Families Belong Together March in Minneapolis

I'm currently in Minneapolis for my very first National Education Association (NEA) Representative Assembly (RA) where around 8,000 public school educators across the country have gathered to set the policy and direction of NEA.

Coincidentally, the Families Belong Together March happened on the first day of the RA. The issue of children being separated from their families is a very personal and strong issue that resonates with many educators. Naturally, since teachers educate children, many educators, including myself, took part in the march. About 7,000 people showed up to the march in downtown Minneapolis on Saturday, 6/30/2018. Here I've shared some pictures I took during the march.


Let's put politics, DACA, and DREAMers, aside for a moment. I don't know about other educators, but all I know is that the students in my classroom are my students the moment they walk through my doors regardless of their race, gender, sexual orientation, socioeconomic status, citizenship, etc. I will do whatever I can do protect them.


Yet there are some people out there that are willing to inflict physical and emotional trauma on children. Back in the 4th grade, my teacher told me to stop asking "dumb questions." That scarred me a bit and I remained hesitant to ask questions all the way through high school for I fear it might be a "dumb question." That kind of trauma I received is nowhere close to what these children are going through right now. As you can see, that one little moment - that one comment my teacher made - affected me for around 8 years. Can you possibly imagine what kind of trauma these children are going through from being separated from their parents??


How do such individuals sleep at night?? What if it happened to you and your children? It especially hurts me more when I hear it that fellow educators cause some kind of trauma, like the one who told her students to speak "American" or the teacher who told their students that their parents will be deported and they will be put in foster homes. The absence of empathy is absolutely appalling, which is why I am a strong advocate for necessity of empathy training and social-emotional learning.


I am an American grown with immigrant roots. My parents are immigrants. Wouldn't any parent want the best for their children and ensure they grow up in a safe environment with opportunities? Families belong together. Stop the trauma. Reunite families.


And as educators, we need to be conscious of our actions in and outside of the classroom. What are our roles? What kind of environment do we want to create in our classroom? Would you want your own children in that classroom?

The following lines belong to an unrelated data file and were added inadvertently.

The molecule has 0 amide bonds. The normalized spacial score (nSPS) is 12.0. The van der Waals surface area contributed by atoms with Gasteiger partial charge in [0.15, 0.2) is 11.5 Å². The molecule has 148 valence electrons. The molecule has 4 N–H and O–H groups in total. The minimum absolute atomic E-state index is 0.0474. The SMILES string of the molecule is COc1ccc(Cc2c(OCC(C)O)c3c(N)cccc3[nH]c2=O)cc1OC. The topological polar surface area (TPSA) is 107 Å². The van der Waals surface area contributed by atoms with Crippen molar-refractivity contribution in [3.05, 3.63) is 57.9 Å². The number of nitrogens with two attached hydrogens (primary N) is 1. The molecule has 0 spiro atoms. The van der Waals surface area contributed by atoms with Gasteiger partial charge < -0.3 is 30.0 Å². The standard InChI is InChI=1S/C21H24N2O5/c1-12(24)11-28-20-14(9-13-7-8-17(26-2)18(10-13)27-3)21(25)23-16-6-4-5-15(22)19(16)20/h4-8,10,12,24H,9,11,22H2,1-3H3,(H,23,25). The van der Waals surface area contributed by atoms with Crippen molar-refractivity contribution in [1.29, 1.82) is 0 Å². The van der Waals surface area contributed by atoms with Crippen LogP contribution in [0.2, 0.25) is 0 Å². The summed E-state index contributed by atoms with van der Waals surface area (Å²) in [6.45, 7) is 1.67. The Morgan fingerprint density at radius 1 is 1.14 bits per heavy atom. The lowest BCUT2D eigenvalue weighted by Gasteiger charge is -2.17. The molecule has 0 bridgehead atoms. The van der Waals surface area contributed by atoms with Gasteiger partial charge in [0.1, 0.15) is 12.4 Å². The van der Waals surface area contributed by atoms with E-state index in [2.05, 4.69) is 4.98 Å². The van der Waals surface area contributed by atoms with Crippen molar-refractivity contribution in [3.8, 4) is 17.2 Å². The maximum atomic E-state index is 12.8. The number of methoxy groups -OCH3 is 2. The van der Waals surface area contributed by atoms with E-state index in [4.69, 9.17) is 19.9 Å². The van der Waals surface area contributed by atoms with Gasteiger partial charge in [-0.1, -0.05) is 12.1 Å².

Let's put politics, DACA, and DREAMers, aside for a moment. I don't know about other educators, but all I know is that the students in my classroom are my students the moment they walk through my doors regardless of their race, gender, sexual orientation, socioeconomic status, citizenship, etc. I will do whatever I can do protect them.


Yet there are some people out there that are willing to inflict physical and emotional trauma on children. Back in the 4th grade, my teacher told me to stop asking "dumb questions." That scarred me a bit and I remained hesitant to ask questions all the way through high school for I fear it might be a "dumb question." That kind of trauma I received is nowhere close to what these children are going through right now. As you can see, that one little moment - that one comment my teacher made - affected me for around 8 years. Can you possibly imagine what kind of trauma these children are going through from being separated from their parents??


How do such individuals sleep at night?? What if it happened to you and your children? It especially hurts me more when I hear it that fellow educators cause some kind of trauma, like the one who told her students to speak "American" or the teacher who told their students that their parents will be deported and they will be put in foster homes. The absence of empathy is absolutely appalling, which is why I am a strong advocate for necessity of empathy training and social-emotional learning.


I am an American grown with immigrant roots. My parents are immigrants. Wouldn't any parent want the best for their children and ensure they grow up in a safe environment with opportunities? Families belong together. Stop the trauma. Reunite families.


And as educators, we need to be conscious of our actions in and outside of the classroom. What are our roles? What kind of environment do we want to create in our classroom? Would you want your own children in that classroom?

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